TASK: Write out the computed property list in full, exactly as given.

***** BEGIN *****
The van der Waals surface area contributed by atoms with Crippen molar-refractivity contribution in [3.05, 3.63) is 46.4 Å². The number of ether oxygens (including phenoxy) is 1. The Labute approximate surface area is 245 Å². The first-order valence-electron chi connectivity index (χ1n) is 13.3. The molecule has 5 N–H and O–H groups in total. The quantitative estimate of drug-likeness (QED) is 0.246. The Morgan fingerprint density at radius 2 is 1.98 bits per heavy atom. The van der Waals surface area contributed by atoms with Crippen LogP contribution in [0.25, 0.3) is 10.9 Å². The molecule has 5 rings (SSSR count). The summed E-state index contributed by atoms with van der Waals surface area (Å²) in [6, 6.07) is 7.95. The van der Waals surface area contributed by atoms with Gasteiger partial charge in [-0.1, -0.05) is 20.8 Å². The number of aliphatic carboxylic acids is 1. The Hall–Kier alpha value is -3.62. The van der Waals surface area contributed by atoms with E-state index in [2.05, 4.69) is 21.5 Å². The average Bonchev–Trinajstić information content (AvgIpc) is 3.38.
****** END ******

The van der Waals surface area contributed by atoms with Crippen molar-refractivity contribution in [3.05, 3.63) is 46.4 Å². The number of ether oxygens (including phenoxy) is 1. The Labute approximate surface area is 245 Å². The first-order valence-electron chi connectivity index (χ1n) is 13.3. The molecule has 5 N–H and O–H groups in total. The quantitative estimate of drug-likeness (QED) is 0.246. The Morgan fingerprint density at radius 2 is 1.98 bits per heavy atom. The van der Waals surface area contributed by atoms with Crippen LogP contribution in [0.25, 0.3) is 10.9 Å². The molecule has 5 rings (SSSR count). The summed E-state index contributed by atoms with van der Waals surface area (Å²) in [6, 6.07) is 7.95. The van der Waals surface area contributed by atoms with Gasteiger partial charge in [-0.1, -0.05) is 20.8 Å². The number of aliphatic carboxylic acids is 1. The Hall–Kier alpha value is -3.62. The van der Waals surface area contributed by atoms with E-state index in [2.05, 4.69) is 21.5 Å². The average Bonchev–Trinajstić information content (AvgIpc) is 3.38.